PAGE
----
Residential Noise and Hours of Use

​​​​​​Residential noise

Noise pollution is sound at a level that is annoying, distracting or physically harmful. This can mean different things to different people.

In residential areas, an acceptable level of noise for one person may be unacceptable to another. A person’s reaction to noise may also depend on the time of the day and the nature of the noise.

Problems can be caused by the use of power tools, gardening equipment, poorly located air conditioners, music system subwoofers, or people talking loudly outdoors at a late-night party.

The general approach to residential noise management in Tasmania is that a person’s use of noise-making equipment, as well as their recreational activities, must not unreasonably interfere with their neighbour’s wellbeing. This includes the neighbour’s ability to use both indoor and outdoor spaces on their property. ​

Permissible hours of use​

To assist in protecting the community from unwanted noise, the Noise Regulations include the following Permissible Hours of Use.* These have been established for machinery commonly used in garden and home maintenance, on residential construction sites and for recreational activities.

Machinery cannot be used outside the Permissible Hours of Use if it can be heard, or is likely to be heard, within a habitable room in another home (e.g. in a living room or a bedroom).


​Per​missible Hours of Use

​Lawnmowers and other power gar​den maintenance equipment

​Monday to Friday: 7 am to 8 pm
Saturday: 9 am to 8 pm
Sunday and Public Holidays: 10 am to 8 pm

(Note: may be used for domestic garden maintenance on only one day in any 7 consecutive days)

​Monday to Friday: 7 am to 6 pm
Saturday: 9 am to 6 pm
Sunday and Public Holidays: 10 am to 6 pm

​Musical instruments and sound-amplifying equipment

​Monday to Thursday: 7 am to 10 pm
Friday: 7 am to ​midnight
Saturday: 9 am to midnight
Sunday and Public Holidays: 10 am to 10 pm

​Motor vehicles, motor vessels & outboard motors
(unless moving in and out of premises)

​Monday to Friday: 7 am to 6 pm
Saturday: 9 am to 6 pm
Sunday and Public Holidays: 10 am to 6 pm

​Portable apparatus 
(e.g. power and percussion tools, compressors, pumps, generators and cement mixers)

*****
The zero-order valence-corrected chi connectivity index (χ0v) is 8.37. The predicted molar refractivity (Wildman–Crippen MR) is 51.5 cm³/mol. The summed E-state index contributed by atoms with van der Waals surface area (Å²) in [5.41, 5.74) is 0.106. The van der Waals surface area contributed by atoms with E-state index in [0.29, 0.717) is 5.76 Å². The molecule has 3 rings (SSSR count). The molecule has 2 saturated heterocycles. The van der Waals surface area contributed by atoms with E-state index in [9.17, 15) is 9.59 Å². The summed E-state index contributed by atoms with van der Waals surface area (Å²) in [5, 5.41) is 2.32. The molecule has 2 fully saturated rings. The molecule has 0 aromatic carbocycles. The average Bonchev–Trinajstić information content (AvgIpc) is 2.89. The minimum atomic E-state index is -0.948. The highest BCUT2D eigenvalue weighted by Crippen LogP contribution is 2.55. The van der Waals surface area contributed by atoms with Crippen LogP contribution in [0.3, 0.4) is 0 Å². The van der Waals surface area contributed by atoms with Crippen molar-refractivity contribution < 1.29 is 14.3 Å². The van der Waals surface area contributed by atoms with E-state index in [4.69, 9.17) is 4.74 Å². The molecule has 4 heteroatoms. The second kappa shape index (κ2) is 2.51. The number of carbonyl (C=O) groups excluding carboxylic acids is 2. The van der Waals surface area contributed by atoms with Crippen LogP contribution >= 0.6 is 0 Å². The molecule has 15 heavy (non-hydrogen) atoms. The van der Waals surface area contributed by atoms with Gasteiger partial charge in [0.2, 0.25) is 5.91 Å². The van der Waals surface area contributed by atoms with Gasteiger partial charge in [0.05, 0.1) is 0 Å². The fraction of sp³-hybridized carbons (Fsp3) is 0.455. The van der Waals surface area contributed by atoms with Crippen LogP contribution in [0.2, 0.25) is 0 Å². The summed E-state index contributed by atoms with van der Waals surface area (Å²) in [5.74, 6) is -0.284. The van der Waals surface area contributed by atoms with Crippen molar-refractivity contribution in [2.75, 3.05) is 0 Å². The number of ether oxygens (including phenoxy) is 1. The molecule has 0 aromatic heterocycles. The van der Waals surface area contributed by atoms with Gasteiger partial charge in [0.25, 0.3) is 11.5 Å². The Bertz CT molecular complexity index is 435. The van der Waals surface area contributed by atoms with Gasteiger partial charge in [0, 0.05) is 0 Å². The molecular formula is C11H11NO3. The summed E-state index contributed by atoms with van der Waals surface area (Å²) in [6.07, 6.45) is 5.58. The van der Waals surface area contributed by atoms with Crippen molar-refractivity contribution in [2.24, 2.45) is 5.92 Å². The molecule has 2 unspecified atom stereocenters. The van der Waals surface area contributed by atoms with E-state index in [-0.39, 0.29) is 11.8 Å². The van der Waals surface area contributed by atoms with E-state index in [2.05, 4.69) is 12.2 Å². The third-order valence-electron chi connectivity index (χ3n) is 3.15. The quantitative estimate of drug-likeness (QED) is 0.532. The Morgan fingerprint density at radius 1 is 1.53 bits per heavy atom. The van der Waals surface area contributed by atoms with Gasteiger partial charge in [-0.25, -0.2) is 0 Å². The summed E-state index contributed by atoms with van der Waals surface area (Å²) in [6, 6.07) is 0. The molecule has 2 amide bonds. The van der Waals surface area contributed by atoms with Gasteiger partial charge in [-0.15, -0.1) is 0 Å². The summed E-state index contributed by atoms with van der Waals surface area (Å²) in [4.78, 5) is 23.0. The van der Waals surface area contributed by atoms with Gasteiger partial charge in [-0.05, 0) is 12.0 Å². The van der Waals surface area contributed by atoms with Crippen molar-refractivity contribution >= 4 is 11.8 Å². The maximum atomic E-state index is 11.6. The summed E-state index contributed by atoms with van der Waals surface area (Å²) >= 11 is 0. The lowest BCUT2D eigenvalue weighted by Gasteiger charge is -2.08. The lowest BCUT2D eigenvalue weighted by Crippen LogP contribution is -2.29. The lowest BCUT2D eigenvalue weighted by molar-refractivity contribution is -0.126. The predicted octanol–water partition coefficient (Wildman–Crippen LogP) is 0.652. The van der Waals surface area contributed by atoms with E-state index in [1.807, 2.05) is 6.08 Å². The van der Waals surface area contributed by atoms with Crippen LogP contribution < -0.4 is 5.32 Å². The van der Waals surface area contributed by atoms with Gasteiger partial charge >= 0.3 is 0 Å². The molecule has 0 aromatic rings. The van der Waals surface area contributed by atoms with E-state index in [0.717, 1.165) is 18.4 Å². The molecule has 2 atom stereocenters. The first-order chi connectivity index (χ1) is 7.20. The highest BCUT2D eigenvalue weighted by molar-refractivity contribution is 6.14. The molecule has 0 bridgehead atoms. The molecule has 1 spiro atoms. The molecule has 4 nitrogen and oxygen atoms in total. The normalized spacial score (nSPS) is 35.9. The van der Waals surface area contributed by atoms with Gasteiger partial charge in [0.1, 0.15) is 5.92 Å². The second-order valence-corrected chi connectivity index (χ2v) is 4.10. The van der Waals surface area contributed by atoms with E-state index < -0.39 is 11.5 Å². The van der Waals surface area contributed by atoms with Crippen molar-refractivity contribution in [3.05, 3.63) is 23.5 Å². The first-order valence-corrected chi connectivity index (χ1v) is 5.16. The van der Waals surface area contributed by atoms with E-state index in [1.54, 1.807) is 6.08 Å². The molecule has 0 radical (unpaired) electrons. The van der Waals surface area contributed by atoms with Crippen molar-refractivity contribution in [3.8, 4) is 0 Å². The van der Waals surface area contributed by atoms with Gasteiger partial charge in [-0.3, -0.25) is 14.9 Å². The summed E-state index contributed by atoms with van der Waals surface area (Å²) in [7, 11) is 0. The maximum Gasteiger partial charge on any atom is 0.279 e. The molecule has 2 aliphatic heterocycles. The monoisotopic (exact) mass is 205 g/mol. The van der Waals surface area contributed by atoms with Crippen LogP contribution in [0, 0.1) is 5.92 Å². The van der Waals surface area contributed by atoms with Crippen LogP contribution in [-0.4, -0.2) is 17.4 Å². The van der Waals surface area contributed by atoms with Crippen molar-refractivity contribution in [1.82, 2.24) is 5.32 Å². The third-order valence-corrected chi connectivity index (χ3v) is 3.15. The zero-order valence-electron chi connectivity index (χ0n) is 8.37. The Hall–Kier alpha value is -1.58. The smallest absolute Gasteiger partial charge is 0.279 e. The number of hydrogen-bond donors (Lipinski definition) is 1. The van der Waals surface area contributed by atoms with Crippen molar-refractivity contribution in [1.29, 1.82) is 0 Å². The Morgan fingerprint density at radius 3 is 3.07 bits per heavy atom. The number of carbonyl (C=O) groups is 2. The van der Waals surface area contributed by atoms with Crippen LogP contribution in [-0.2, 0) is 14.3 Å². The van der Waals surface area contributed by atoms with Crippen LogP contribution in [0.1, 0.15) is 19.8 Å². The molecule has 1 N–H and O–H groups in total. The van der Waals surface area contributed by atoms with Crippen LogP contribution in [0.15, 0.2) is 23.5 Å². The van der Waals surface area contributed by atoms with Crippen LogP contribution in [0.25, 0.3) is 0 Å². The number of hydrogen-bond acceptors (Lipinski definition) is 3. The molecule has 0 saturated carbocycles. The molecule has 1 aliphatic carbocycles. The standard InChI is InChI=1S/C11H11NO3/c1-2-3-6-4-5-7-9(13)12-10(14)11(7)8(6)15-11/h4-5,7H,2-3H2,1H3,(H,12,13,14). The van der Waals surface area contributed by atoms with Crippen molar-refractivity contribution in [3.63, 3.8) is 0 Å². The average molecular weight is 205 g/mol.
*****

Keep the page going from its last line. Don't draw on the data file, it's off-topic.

​Monday to Friday 7 am to 6 pm
Saturday: 9 am to 6 pm
Sunday and Public Holidays: 10 am to 6 pm

​Mobile machinery, forklift trucks and industrial motor vehicles
(e.g. tractors, graders, rollers & cranes)

​​Monday to Friday: 7 am to 6 pm
Saturday: 8 am to 6 pm
Sunday and Public Holidays: 10 am to 6 pm

​* refer to regulation 6 for conditions applying to use of machinery outside these hours.

​​​Any noise may be unreasonable

In general, there is a desire to maximize people's opportunities in life, such as to socialize or engage in a hobby, but not at the expense of other people's wellbeing. Essentially, the noise from normal domestic activities carried out at reasonable times is highly likely to be considered as reasonable. This includes routine house maintenance, lawn mowing and other potentially noisy activities.

However, noise occurring at any time, including within the Permissible Hours of Use, can still be determined as unreasonable, as can noise from equipment not listed in the Noise Regulations.

Section 53 of the Environmental Management and Pollution Control Act 1994 allows for the following factors to be considered when assessing whether a residential noise is unreasonable:

  • Its volume, intensity or duration;
  • The time, place and other circumstances in which it is emitted; and
  • Whether it is, or is likely to be, audible in a habitable room in any other residential premises.​

Respecting your neighbours

Many noise problems can be avoided by showing respect and consideration for the needs of neighbours, and looking at the situation from their point of view. For example, vulnerable people such as the elderly or ill, parents with young children, shift workers or those who work or study at home often need special consideration.

It's not always possible to avoid noise affecting these neighbours, because some noise is normal or may even be unavoidable during the day. However, it is important to be aware of the needs of others. If there is a conflict, both neighbours should agree on what reasonable things can be done to reduce the noise.

Tips to reduce no​ise

  • It's good for neighbours to let each other know if they are planning noisy activities such as renovations or a party. People are usually less annoyed if they know in advance when the noise will start and end, and that they can approach someone if it causes a problem.
  • For parties, keep night music indoors and move guests inside later at night. Ask guests to be quiet when they leave.
  • With music, it's often only the bass noise that bothers neighbours. Turning down bass controls or turning off subwoofers can control the noise, as can using headphones late at night.
  • Avoid playing loud music at times when your neighbours are most sensitive, such as early morning or late at night.
  • Keep speakers and noisy appliances away from walls or floors shared with neighbours.
  • Make sure that any outdoor equipment, such as heat pumps, is located and installed and maintained properly, with appropriate sound control measures.​ See our Guidelines for Heat Pumps and Air Conditioners​ for more information.

​​​Complaints about noise

​For complaints regarding noise, refer to the Noise ​section on the Make a Report​ page.​​​​​